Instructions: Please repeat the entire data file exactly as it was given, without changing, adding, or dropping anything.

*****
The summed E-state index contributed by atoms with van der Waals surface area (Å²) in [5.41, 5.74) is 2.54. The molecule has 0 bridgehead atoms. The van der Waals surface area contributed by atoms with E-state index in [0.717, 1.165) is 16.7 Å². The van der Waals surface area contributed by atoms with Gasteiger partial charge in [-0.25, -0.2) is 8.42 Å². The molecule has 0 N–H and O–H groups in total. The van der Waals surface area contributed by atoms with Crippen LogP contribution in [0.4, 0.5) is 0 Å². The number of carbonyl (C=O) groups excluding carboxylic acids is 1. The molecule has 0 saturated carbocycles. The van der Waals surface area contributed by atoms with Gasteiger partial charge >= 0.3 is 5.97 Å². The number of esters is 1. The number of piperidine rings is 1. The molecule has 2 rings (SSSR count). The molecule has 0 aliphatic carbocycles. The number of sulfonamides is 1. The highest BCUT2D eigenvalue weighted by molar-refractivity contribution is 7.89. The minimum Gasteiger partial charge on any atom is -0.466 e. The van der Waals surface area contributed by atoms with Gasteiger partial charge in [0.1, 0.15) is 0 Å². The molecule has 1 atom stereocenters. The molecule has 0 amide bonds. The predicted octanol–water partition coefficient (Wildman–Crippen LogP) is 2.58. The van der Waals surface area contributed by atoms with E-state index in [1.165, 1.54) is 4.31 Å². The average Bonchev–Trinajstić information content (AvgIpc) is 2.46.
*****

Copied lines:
The summed E-state index contributed by atoms with van der Waals surface area (Å²) in [5.41, 5.74) is 2.54. The molecule has 0 bridgehead atoms. The van der Waals surface area contributed by atoms with E-state index in [0.717, 1.165) is 16.7 Å². The van der Waals surface area contributed by atoms with Gasteiger partial charge in [-0.25, -0.2) is 8.42 Å². The molecule has 0 N–H and O–H groups in total. The van der Waals surface area contributed by atoms with Crippen LogP contribution in [0.4, 0.5) is 0 Å². The number of carbonyl (C=O) groups excluding carboxylic acids is 1. The molecule has 0 saturated carbocycles. The van der Waals surface area contributed by atoms with Gasteiger partial charge >= 0.3 is 5.97 Å². The number of esters is 1. The number of piperidine rings is 1. The molecule has 2 rings (SSSR count). The molecule has 0 aliphatic carbocycles. The number of sulfonamides is 1. The highest BCUT2D eigenvalue weighted by molar-refractivity contribution is 7.89. The minimum Gasteiger partial charge on any atom is -0.466 e. The van der Waals surface area contributed by atoms with Gasteiger partial charge in [0.1, 0.15) is 0 Å². The molecule has 1 atom stereocenters. The molecule has 0 amide bonds. The predicted octanol–water partition coefficient (Wildman–Crippen LogP) is 2.58. The van der Waals surface area contributed by atoms with E-state index in [1.165, 1.54) is 4.31 Å². The average Bonchev–Trinajstić information content (AvgIpc) is 2.46.